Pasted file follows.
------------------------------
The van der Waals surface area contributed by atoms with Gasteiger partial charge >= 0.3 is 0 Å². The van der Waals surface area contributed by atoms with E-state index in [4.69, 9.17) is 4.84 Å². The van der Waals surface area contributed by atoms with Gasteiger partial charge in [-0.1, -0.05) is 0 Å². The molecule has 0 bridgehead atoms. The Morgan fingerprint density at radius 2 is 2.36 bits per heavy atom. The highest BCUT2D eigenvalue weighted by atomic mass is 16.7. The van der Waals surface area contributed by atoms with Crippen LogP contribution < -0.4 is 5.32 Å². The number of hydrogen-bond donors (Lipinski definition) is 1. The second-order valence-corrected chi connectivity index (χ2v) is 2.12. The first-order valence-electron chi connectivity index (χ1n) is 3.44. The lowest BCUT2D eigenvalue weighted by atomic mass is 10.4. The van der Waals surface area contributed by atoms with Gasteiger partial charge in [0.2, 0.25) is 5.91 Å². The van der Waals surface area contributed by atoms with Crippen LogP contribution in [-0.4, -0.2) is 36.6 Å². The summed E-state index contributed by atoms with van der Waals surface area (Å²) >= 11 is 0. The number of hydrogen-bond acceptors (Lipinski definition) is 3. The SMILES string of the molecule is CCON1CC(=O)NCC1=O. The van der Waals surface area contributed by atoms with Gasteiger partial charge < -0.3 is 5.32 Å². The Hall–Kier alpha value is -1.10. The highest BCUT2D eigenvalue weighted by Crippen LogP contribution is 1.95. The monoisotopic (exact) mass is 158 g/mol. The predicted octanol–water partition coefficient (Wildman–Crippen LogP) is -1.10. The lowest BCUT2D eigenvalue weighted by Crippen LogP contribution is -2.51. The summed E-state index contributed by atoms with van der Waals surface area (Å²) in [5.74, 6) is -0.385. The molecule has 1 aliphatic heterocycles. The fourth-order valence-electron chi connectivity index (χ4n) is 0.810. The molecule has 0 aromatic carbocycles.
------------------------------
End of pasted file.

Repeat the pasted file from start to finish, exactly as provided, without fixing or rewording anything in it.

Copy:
The van der Waals surface area contributed by atoms with Gasteiger partial charge >= 0.3 is 0 Å². The van der Waals surface area contributed by atoms with E-state index in [4.69, 9.17) is 4.84 Å². The van der Waals surface area contributed by atoms with Gasteiger partial charge in [-0.1, -0.05) is 0 Å². The molecule has 0 bridgehead atoms. The Morgan fingerprint density at radius 2 is 2.36 bits per heavy atom. The highest BCUT2D eigenvalue weighted by atomic mass is 16.7. The van der Waals surface area contributed by atoms with Crippen LogP contribution < -0.4 is 5.32 Å². The number of hydrogen-bond donors (Lipinski definition) is 1. The second-order valence-corrected chi connectivity index (χ2v) is 2.12. The first-order valence-electron chi connectivity index (χ1n) is 3.44. The lowest BCUT2D eigenvalue weighted by atomic mass is 10.4. The van der Waals surface area contributed by atoms with Gasteiger partial charge in [0.2, 0.25) is 5.91 Å². The van der Waals surface area contributed by atoms with Crippen LogP contribution in [-0.4, -0.2) is 36.6 Å². The summed E-state index contributed by atoms with van der Waals surface area (Å²) >= 11 is 0. The number of hydrogen-bond acceptors (Lipinski definition) is 3. The SMILES string of the molecule is CCON1CC(=O)NCC1=O. The van der Waals surface area contributed by atoms with Gasteiger partial charge < -0.3 is 5.32 Å². The Hall–Kier alpha value is -1.10. The highest BCUT2D eigenvalue weighted by Crippen LogP contribution is 1.95. The monoisotopic (exact) mass is 158 g/mol. The predicted octanol–water partition coefficient (Wildman–Crippen LogP) is -1.10. The lowest BCUT2D eigenvalue weighted by Crippen LogP contribution is -2.51. The summed E-state index contributed by atoms with van der Waals surface area (Å²) in [5.74, 6) is -0.385. The molecule has 1 aliphatic heterocycles. The fourth-order valence-electron chi connectivity index (χ4n) is 0.810. The molecule has 0 aromatic carbocycles.